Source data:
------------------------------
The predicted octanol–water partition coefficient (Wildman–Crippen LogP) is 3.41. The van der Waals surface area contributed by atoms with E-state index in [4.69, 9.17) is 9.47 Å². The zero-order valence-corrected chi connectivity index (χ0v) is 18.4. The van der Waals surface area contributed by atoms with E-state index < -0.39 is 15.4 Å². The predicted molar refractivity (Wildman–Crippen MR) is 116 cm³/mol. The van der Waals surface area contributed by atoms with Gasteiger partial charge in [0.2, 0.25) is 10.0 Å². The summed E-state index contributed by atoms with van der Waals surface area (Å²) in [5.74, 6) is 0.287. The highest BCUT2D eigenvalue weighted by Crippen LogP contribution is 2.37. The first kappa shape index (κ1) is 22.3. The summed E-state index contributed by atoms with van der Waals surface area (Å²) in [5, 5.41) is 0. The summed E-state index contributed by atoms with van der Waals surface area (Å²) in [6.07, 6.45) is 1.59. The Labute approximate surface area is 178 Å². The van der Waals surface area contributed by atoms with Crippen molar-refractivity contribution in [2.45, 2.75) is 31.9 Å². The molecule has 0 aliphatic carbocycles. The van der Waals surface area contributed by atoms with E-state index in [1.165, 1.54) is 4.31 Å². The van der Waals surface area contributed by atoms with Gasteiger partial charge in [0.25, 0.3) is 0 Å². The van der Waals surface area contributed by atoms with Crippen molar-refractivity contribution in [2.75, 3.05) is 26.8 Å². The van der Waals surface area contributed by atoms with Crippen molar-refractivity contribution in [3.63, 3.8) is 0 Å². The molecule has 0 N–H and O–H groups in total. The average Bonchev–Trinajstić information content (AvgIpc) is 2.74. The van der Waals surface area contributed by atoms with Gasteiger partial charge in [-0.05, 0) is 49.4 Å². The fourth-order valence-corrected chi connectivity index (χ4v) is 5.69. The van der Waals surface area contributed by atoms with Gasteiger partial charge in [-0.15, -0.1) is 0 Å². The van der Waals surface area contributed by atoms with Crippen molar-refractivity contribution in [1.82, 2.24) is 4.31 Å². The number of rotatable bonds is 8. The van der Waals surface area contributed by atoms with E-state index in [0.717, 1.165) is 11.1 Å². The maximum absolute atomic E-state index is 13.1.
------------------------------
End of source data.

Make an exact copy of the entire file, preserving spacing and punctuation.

The predicted octanol–water partition coefficient (Wildman–Crippen LogP) is 3.41. The van der Waals surface area contributed by atoms with E-state index in [4.69, 9.17) is 9.47 Å². The zero-order valence-corrected chi connectivity index (χ0v) is 18.4. The van der Waals surface area contributed by atoms with E-state index < -0.39 is 15.4 Å². The predicted molar refractivity (Wildman–Crippen MR) is 116 cm³/mol. The van der Waals surface area contributed by atoms with Gasteiger partial charge in [0.2, 0.25) is 10.0 Å². The summed E-state index contributed by atoms with van der Waals surface area (Å²) in [5.74, 6) is 0.287. The highest BCUT2D eigenvalue weighted by Crippen LogP contribution is 2.37. The first kappa shape index (κ1) is 22.3. The summed E-state index contributed by atoms with van der Waals surface area (Å²) in [5, 5.41) is 0. The summed E-state index contributed by atoms with van der Waals surface area (Å²) in [6.07, 6.45) is 1.59. The Labute approximate surface area is 178 Å². The van der Waals surface area contributed by atoms with Crippen molar-refractivity contribution in [2.45, 2.75) is 31.9 Å². The molecule has 0 aliphatic carbocycles. The van der Waals surface area contributed by atoms with E-state index in [1.165, 1.54) is 4.31 Å². The van der Waals surface area contributed by atoms with Gasteiger partial charge in [0.25, 0.3) is 0 Å². The van der Waals surface area contributed by atoms with Crippen molar-refractivity contribution in [2.75, 3.05) is 26.8 Å². The van der Waals surface area contributed by atoms with Crippen molar-refractivity contribution in [3.63, 3.8) is 0 Å². The molecule has 0 N–H and O–H groups in total. The average Bonchev–Trinajstić information content (AvgIpc) is 2.74. The van der Waals surface area contributed by atoms with Gasteiger partial charge in [-0.05, 0) is 49.4 Å². The fourth-order valence-corrected chi connectivity index (χ4v) is 5.69. The van der Waals surface area contributed by atoms with Gasteiger partial charge in [-0.15, -0.1) is 0 Å². The van der Waals surface area contributed by atoms with Crippen molar-refractivity contribution in [1.82, 2.24) is 4.31 Å². The number of rotatable bonds is 8. The van der Waals surface area contributed by atoms with E-state index in [0.717, 1.165) is 11.1 Å². The maximum absolute atomic E-state index is 13.1.